Runs on financial institutions are not always seen as lines forming in front of banks. The State of Florida has suspended withdrawals from a state operated pooled investment fund. The fund was designed to benefit Florida’s counties, cities and school districts by pooling and investing their short term funds for them. The suspension occurred just days after Florida officials said that their Local Government Investment Poll was safe.
State sponsored pooled funds are commonly used around the country. They are supervised by the states; their governing rules are usually made by the legislatures. They usually do NOT have federal government support or access to the Federal Reserve. In normal times, they provide economies of scale and convenience for municipal entities and allow for short term fund investments until they are needed for payments, payrolls, debt service, etc.
Florida’s fund has been hurt by some commercial paper of financial companies that had invested in subprime mortgages and subsequently been downgraded to default status. Thus, being one step removed did not prevent a “run” on the pooled fund. The pool had $10 billion in withdrawals in just two weeks. It is down to about $15 billion in size. This has shocked all the municipal subdivisions that invested in the fund. It is impacting payrolls in certain school districts. Many municipal entities were pulling their money out of the fund until Florida halted withdrawals. The fund was once as large as $42 billion. It appears there will be losses taken on some of the fund’s remaining investments.
In Montana, there was similar news as school districts, cities, and counties pulled out $247 million from the state’s $2.4 billion investment pool. The trigger was a revelation that one of the pool’s holdings was lowered to default status. So far we have not heard that Montana has halted withdrawals.
At Cumberland, we expect that every state and municipal pooled vehicle will now be scrutinized by the respective state officials. Furthermore, many municipal entities will simply seek immediate safety by pulling their money out of pools and return to collateralized bank deposits. We see that among our municipal consulting clients.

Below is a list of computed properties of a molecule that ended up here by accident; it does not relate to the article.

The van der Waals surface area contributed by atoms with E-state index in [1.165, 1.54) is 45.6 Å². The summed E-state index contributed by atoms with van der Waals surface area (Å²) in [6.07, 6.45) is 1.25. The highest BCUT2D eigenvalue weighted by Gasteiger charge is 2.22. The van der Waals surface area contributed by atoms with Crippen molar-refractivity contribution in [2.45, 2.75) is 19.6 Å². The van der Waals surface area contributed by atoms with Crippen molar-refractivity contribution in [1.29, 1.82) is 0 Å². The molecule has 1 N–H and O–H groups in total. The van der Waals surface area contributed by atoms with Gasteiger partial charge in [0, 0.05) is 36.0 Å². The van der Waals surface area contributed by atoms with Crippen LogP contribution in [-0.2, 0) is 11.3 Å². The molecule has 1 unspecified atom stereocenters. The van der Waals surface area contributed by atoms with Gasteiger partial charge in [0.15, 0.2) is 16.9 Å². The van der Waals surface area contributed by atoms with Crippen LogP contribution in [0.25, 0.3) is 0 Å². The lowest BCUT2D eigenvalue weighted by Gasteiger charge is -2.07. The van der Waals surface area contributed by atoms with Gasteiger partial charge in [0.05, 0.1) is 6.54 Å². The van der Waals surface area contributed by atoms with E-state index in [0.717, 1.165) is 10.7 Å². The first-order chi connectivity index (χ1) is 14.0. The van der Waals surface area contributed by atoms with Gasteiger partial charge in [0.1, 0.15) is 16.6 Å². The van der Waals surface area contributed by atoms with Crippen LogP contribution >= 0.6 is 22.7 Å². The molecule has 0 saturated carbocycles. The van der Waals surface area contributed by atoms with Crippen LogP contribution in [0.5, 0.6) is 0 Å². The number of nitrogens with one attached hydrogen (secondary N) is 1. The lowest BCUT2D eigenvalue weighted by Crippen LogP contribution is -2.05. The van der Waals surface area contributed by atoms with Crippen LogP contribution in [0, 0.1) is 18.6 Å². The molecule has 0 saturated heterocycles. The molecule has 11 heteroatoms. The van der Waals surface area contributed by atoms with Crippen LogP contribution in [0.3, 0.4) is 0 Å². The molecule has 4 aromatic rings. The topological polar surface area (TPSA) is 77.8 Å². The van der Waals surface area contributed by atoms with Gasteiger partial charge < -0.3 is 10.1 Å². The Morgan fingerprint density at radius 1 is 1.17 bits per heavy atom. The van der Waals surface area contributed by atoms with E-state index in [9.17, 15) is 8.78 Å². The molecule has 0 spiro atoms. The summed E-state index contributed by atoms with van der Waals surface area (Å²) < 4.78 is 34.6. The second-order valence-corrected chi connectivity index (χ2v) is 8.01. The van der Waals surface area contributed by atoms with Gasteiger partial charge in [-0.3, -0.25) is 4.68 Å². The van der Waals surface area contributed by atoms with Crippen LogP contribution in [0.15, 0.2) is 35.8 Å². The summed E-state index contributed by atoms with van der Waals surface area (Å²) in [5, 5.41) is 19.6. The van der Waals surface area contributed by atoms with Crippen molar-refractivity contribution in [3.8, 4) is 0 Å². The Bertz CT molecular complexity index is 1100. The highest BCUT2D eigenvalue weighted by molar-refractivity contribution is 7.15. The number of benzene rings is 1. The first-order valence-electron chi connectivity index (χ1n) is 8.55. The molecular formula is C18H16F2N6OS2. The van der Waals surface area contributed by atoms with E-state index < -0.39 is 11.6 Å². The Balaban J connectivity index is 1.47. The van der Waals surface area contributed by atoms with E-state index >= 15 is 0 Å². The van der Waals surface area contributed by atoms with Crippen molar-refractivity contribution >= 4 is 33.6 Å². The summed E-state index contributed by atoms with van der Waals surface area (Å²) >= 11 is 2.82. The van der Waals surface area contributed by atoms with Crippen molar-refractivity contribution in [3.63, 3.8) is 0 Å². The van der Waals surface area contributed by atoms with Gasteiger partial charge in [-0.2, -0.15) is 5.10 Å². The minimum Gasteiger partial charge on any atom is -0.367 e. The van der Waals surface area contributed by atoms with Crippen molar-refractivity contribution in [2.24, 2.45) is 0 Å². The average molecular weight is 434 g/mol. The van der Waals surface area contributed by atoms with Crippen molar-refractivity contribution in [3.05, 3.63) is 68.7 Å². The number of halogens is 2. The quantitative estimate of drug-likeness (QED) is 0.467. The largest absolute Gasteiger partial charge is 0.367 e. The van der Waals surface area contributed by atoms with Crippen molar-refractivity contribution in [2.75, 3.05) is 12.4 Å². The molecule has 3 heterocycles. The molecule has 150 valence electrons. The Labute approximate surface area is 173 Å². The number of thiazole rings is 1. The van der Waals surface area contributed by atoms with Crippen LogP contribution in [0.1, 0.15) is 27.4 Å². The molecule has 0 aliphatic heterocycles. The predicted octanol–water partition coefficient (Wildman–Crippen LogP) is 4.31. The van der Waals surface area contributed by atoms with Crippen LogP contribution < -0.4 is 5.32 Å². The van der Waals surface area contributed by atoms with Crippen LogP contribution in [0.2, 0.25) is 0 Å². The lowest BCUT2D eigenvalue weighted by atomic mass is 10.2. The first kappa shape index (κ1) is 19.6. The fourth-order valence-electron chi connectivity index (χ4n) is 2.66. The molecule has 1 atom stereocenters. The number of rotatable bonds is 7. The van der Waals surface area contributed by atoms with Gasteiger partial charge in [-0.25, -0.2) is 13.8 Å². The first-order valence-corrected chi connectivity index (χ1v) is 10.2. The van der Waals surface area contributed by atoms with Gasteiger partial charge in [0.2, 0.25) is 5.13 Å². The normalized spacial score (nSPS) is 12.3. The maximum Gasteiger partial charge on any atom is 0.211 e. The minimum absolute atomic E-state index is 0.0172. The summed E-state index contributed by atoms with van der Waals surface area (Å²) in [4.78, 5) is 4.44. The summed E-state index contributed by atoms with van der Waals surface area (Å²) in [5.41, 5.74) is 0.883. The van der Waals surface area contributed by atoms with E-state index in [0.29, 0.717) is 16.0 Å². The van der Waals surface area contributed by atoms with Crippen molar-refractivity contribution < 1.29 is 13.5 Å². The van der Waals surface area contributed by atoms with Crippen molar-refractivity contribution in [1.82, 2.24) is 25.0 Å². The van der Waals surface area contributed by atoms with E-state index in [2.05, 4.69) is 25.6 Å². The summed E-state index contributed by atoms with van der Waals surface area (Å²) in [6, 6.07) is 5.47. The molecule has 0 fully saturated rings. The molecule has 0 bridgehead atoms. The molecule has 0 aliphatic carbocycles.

Some readers may not know that Cumberland has a division which consults for state and local government entities. We advise them on their $millions of investments vehicles. In that division we constantly are reviewing our client’s investments. Part of that process is the examination of the content and structure of these pools. If the pool is not fully transparent, we avoid it.
When this Florida and Montana news broke it brought to mind the debacle of Orange County, California in 1994. In that episode, Orange County, one of the wealthiest counties in the country, ended up filing for bankruptcy. It quickly lost its AA- rating. Orange County had pursued a risky strategy of investing in inverse floaters. That involved putting up bonds the county owned as collateral to buy more bonds. The county fund essentially leveraged itself by betting that the bonds they were buying would yield more than their borrowing costs. That strategy blew up in 1994 when the Fed raised short term rates and long term rates followed upward. Schools and cities in Orange County had used the fund for short term investments much like municipalities do/did in Florida. The State of California eventually restructured the fund and liabilities were eventually paid but the period was tortuous for the bond markets as well as the municipalities.
Three things become evident here.